Planeswalkin’ #1: Blood Hunger Guide (Part 1 of 3)
My name is Prophylaxis, and I have been playing the great game of Magic since 2010. (Totally makes me look bad.) The first thing I bought was a Deck Builder’s Toolkit (VERY useful to the new player, check it out) and I have attended a grand total of 5 sanctioned events, one being a regional prerelease. My most favorite card right now is Uncle Istvan, which I am currently building a Commander deck with him as my general. (99% of the people I meet allow me to use him)
So, what is this article all about? As you might infer from the name, this is a Duels of the Planeswalkers 2012 article. (Boo, boo I hear from the people who don’t own the software) This article is split into three parts – one to review the card choices, one to playtest, and one to explain general strategies while piloting the deck. This part will explain the card choices. Let’s go!
Swamp (*****): You need these to pilot the deck. Aside from not being able to remove these, if you want to do away with Swamps them play Manaless Dredge.
Barony Vampire (**): Hey, it’s a not-very efficient creature. I’d do away with these unless I would be piloting Super-Vampires (more on that on part 3)
Bloodrage Vampire (***): A controversial card. Some people hate it, while some people let it swing for 4. I might get a lot of flak for this, but I’m in the latter camp.
Captivating Vampire (****/ four and a half): Very strong lord, and I’ve used the Mind Control ability more than once.
Child of Night (**): Once again, only if I was piloting Super-Vampires.
Duskhunter Bat (****/ three and a half): This is an efficient bloodthirst enabler and a solid creature in general. I would not be ashamed to play my bats.
Gatekeeper of Malakir (****): An excellent creature. Great if hardcasted on turn three or four, but after casting him, he’s just a bear. Still, very strong. Never leave this on the sidelines.
Quag Vampires (**/ two and a half): Great, another 1-drop to go with my Tormented Souls. I feel bad about running this card, but sometimes you just have to.
Ruthless Cullblade (**/ two and a half): See Quag Vampires. With Blood Hunger being an aggro deck, this girl will see 4/2 sometimes. But she just trades with a 2/X, and I’m not proud of that.
Sangromancer (****): Sangromancer is just amazingly solid. I’m always happy when I draw her. Hopefully they add more discard to combo with her.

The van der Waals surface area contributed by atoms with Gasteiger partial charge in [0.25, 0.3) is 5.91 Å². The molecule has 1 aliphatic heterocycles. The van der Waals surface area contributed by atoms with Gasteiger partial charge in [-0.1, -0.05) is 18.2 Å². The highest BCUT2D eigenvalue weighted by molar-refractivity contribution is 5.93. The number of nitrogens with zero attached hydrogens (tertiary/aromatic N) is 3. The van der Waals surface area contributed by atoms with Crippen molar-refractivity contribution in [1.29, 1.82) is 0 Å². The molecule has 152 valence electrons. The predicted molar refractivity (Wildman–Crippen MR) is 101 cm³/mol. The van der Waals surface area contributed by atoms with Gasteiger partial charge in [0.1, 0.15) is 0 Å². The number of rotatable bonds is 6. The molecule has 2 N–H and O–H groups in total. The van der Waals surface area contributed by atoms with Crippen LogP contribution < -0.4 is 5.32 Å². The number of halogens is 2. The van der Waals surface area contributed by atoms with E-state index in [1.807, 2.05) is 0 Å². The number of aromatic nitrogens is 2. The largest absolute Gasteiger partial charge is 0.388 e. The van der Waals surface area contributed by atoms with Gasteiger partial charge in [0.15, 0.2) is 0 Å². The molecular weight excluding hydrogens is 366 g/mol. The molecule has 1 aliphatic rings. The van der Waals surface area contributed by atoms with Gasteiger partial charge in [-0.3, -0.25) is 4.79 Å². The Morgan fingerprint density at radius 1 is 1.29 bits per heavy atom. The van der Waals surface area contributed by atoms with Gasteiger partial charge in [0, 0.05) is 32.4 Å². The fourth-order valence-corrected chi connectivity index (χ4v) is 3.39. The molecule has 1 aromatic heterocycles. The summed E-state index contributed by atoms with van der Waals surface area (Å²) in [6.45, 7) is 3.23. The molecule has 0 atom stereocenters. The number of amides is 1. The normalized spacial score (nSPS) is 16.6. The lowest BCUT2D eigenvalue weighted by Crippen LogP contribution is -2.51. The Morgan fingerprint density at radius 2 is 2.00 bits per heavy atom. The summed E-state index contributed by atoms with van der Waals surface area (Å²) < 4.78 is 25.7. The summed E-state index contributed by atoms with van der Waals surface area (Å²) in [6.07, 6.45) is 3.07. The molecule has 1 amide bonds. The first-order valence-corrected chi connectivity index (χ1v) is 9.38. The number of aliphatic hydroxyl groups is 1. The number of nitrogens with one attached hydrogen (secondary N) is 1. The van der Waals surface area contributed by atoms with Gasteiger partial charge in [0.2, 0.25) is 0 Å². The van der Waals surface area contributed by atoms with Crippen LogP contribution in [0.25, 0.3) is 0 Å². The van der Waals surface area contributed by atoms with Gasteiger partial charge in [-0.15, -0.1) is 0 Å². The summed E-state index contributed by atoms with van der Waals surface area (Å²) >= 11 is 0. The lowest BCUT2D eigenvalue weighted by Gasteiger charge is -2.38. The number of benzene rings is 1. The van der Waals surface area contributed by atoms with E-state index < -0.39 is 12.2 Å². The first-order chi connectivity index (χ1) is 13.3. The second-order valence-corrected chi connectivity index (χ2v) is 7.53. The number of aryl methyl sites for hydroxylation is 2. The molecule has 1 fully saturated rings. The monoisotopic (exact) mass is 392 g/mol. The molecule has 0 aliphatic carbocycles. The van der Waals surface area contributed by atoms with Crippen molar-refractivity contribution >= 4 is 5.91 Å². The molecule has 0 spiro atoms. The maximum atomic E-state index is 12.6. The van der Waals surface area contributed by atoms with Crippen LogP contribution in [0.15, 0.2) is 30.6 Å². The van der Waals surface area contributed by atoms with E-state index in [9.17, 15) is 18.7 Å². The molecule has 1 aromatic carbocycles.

Sengir Vampire (***): To be honest, I’ve never played with the Sengir much, so I’ll just give him a three-star.
Tormented Soul (****/ four and a half): This guy rocks. Everytime you play with this deck, this guy in your opening hand means business. Will I be exaggerating saying that every time I beat the opponent I’ve had a Tormented Soul on the battlefield?
Vampire Aristocrat (***/ three and a half): Very versatile with the instant speed activation. This guy can also make your opponent mess up his math, turning a loss into a not-very-well-deserved win. However, too often you won’t have that many creatures to sacrifice – this deck favors a horde of black creatures.
Vampire Nighthawk (*****): If you don’t include these, you’ll be long your way to losing a lot of games.
Vampire Nocturnus (*****): Also a no-brainer. This guy is your win-con. I was playing against a guy who had the Nocturnus on for four turns – and yet I still beat him, but my army was fading.
Vampire Outcasts (****): I like these guys well enough – they’ll always be a 4/4 lifelink in this deck.
Spread the Sickness (***): Although expensive, I still recommend some in this deck, as these destroy creatures and give a power boost to any of your bloodthirst guys or Urge to Feed guys.
Urge to Feed (****): This is efficient removal, hands down, and the Vampire tapping is icing on the cake (but rarely used).
Vicious Hunger (**/ two and a half): I don’t really like this card – I would always run Urge to Feed over this. However, why did Wizards use this card instead of Sorin’s Thirst? Business politics, I’ll never understand them.
Mirri the Cursed (****): Simply a solid, efficient creature on par with Sangromancer. Once again, I am always happy to draw this card.
Demon’s Horn (*): Simply put, you’ll be gaining so much life, you don’t need to have this occupy deck space or mana. I admire that Wizards put these lucky charms in to excite new players, though.
Feast of Blood (***/ three and a half): Some very cool removal, though it might be left stranded in your hand. Rating increases to 5-stars If you’re running super-vampires, though.
Skeletal Vampire (****): A simple, solid finisher and mana sink. I’m a fan, though you’ll lose your two bats early (lucky if you can propagate them)
Corrupt (*****): This card turns games around. A 12-life swing is very lethal. If you don’t run this you’ll shoot yourself in the foot.
Stalking Bloodsucker (***): Good card, though I’d just run the Skeletal Vampire. Opinions may vary. You don’t want this and Skeletal Vampire hanging around, though.
Blade of the Bloodchief (****/ four and a half): Simply put, this card takes away games. The +1/+1 counters are deadly and can finish an opponent. The only thing that prevents it getting a 5-star though, is how fragile the combo is.
Drana, Kalastria Bloodchief (****): Good card all around. Recommended. Not much else to say, as I’ve only played this card once.
Vampire’s Bite (***): I’d group this in with the Sengir Vampire – never played, so I don’t know about the rating.
Bloodghast (****): Really the only reason you should do the Archenemy levels. This guy is very strong, and gives you something to do with those lands.
Repay in Kind (*): Since you’ll also have more life than the opponent, this card will shoot you in the foot.
That seems about it. If you have any questions or comments, please list them in the comments section below. I look forward to reading you guy’s comments. Thanks for reading my article, too.